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Do domestic and foreign fund managers have similar preferences for stock characteristics? A cross-country analysis

  • Vicentiu Covrig

    (California State University at Northridge, College of Business and Economics, Northridge, CA, USA)

  • Sie Ting Lau

    (Nanyang Technological University, Nanyang Business School, Singapore)

  • Lilian Ng

    (University of Wisconsin at Milwaukee, School of Business Administration, Milwaukee, WI, USA)

Using a new unique data set on mutual fund stockholdings, we identify several interesting similarities and differences in the stock preferences of domestic and foreign fund managers from 11 developed countries. Results show that both groups of managers prefer stocks with high return on equity, large turnover, and low return variability, and that they also exhibit differential investment behavior. Domestic managers also favor firms that pay large dividends, have low financial distress and high growth potential, whereas foreign managers prefer to invest in corporations that are globally well known. The demand for globally visible stocks by foreign managers is especially strong when their fund mandate is to diversify globally or across regions, and is weakened when their stock holdings are concentrated mainly in a specific local market. The results also show no difference in the stock preferences of American-, European- and Asian-based funds. In general, our overall evidence suggests that the differential mandates of fund managers and hence the geographic allocations of their fund investments influence their stock preferences, but not the geographic location of the managers. Journal of International Business Studies (2006) 37, 407–429. doi:10.1057/palgrave.jibs.8400195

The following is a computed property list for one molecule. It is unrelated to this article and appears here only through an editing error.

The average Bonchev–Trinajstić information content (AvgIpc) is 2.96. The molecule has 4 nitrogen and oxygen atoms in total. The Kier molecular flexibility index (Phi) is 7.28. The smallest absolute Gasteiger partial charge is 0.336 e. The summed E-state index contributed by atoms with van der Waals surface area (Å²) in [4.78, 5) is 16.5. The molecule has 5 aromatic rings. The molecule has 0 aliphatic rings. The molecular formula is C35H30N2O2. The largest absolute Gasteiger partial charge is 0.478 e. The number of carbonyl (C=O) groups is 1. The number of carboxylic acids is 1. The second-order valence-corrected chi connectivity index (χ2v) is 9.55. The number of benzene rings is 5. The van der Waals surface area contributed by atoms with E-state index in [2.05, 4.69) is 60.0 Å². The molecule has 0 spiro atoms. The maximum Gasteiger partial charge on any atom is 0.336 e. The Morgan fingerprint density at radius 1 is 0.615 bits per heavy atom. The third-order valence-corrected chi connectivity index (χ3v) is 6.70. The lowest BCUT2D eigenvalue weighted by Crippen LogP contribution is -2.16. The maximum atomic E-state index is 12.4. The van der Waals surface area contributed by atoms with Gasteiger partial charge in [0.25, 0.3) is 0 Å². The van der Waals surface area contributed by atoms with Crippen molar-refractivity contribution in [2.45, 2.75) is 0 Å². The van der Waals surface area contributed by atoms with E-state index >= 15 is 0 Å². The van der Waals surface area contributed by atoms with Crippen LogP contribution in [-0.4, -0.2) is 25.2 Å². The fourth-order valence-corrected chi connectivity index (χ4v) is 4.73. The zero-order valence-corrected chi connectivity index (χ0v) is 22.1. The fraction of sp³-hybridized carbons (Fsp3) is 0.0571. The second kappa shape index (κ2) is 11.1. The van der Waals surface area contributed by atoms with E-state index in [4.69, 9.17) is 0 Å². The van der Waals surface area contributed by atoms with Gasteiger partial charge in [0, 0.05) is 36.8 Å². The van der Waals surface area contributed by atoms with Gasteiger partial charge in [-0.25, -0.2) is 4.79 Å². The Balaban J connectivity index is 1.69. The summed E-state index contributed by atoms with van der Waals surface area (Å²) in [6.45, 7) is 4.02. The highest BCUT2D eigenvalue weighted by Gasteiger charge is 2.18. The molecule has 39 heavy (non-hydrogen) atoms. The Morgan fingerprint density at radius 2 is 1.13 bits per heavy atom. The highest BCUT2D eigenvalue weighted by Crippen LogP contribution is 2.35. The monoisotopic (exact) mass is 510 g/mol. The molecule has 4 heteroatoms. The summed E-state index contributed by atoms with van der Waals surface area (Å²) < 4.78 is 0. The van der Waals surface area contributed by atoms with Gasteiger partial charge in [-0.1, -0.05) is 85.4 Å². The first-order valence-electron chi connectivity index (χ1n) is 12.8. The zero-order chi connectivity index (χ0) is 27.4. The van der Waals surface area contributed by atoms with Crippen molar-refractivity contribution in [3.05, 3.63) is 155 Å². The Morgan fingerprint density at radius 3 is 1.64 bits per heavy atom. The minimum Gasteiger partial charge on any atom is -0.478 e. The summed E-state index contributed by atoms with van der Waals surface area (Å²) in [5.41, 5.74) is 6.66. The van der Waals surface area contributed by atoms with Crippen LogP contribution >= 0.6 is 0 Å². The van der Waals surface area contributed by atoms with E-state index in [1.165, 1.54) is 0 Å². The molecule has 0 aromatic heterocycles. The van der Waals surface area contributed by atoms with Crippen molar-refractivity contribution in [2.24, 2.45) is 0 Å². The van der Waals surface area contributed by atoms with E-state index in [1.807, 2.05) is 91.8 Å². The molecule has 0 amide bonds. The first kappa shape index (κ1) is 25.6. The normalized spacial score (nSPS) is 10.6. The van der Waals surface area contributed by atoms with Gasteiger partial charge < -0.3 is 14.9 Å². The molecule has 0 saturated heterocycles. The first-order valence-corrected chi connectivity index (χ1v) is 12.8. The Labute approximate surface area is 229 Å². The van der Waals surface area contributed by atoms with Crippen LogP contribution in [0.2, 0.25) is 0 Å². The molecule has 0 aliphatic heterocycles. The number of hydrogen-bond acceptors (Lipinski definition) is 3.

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Article provided by Palgrave Macmillan in its journal Journal of International Business Studies.

Volume (Year): 37 (2006)
Issue (Month): 3 (May)
Pages: 407-429

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Handle: RePEc:pal:jintbs:v:37:y:2006:i:3:p:407-429
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